I had my son Josh when I was 15. The next year I went to help my nan look after my granddad in Manchester, because I was 16 with a one-year-old and everyone else was working or in school. When he died I helped her out with the funeral, then a couple of years later I ended up going to Manchester again and looking after my nan until she died. That was that part of my life.
I was given a home tutor when I had Josh. But I never got a proper job, I ended up being a carer because my mum had to pay the mortgage. I never got any qualifications at all but I started selling The Big Issue because it was the only sort of employment I could have. I started in Exeter and I was one of the first people to sign up. We all wanted to get the 007 pitch, we were all vying for it, but I think I got 008.
I got together with someone and in 1998 I had another son. He was born on December 6 and he died on December 8. He was perfect for a day and a half and then he was on machines. His bowel had perforated. His name was Bertie because my dad was Robert and my partner was Robert. We hadn’t named him when he died so we called him Bertie because we knew he was never going to grow up into a Robert. Then we split up, a lot of relationships don’t survive that.
The Big Issue has inspired the launch of 120 street papers globally, including sister titles in Australia, South Africa, Japan, Taiwan and Korea.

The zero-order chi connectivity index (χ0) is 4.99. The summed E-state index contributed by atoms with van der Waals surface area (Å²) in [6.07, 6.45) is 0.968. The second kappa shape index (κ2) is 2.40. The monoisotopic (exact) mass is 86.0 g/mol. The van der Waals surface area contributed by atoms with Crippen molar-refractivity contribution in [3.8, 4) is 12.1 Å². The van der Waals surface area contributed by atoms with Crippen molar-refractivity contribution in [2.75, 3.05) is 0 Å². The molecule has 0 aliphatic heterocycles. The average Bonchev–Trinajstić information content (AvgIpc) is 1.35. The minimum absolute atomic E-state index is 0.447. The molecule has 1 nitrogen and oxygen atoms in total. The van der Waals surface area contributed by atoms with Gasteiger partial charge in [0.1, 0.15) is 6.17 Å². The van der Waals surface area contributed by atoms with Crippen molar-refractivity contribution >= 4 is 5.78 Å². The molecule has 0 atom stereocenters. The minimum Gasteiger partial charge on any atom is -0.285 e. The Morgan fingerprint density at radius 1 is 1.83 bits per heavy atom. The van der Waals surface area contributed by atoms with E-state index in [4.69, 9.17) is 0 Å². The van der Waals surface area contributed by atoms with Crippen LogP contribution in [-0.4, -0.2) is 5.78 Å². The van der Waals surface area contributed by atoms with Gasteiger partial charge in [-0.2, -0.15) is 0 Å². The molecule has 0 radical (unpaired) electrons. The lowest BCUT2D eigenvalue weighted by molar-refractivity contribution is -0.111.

I’ve sold Issues and I’ve travelled. I walked around Ireland with Josh for a year, just me and him. We arrived with 10 quid and a sleeping bag. I put my thumb out and this woman told us about farms where you could work and stay. I rang them up and they put us up for a few weeks, then we travelled around. We came back for Christmas and I stayed with friends and sold The Big Issue again. It’s been a lifeline really because having no qualifications, I’ve never even been to a job interview. I’ve always just looked after people. I’ve looked after friends with MS and another friend when he only had two weeks to live. It’s not paid, I’ve just looked after people when they’ve needed it. This is why I do The Big Issue, because it’s flexible. I’m not sure right now what I’ll do in the future. I love looking after people but I’ve always done it because I’m quite good at it, not for money. If I could do it for a job that would be lovely.
I had a two-bedroom flat when I was bringing up Josh but then I got caught up in the bedroom tax thing and the rent went up. I also rescued a dog and the neighbours grassed me up so I went to live in a tent for about eight or nine months. It wasn’t too bad, at the time it might have been but looking back it doesn’t seem it. I could keep clean and warm. Eventually I rang Ben Bradshaw, my MP, and he got me in somewhere while they were getting a bedsit ready for me.
Josh is sound. He got all his diplomas and he works for Exeter City Council looking after the parks. We’re very close. It’s been me and him since I was 15, it’s always been just me and him really. He’s got a good job, he drives and he’s got a nice girlfriend. I am massively proud of him. And I suppose I’m proud of myself too.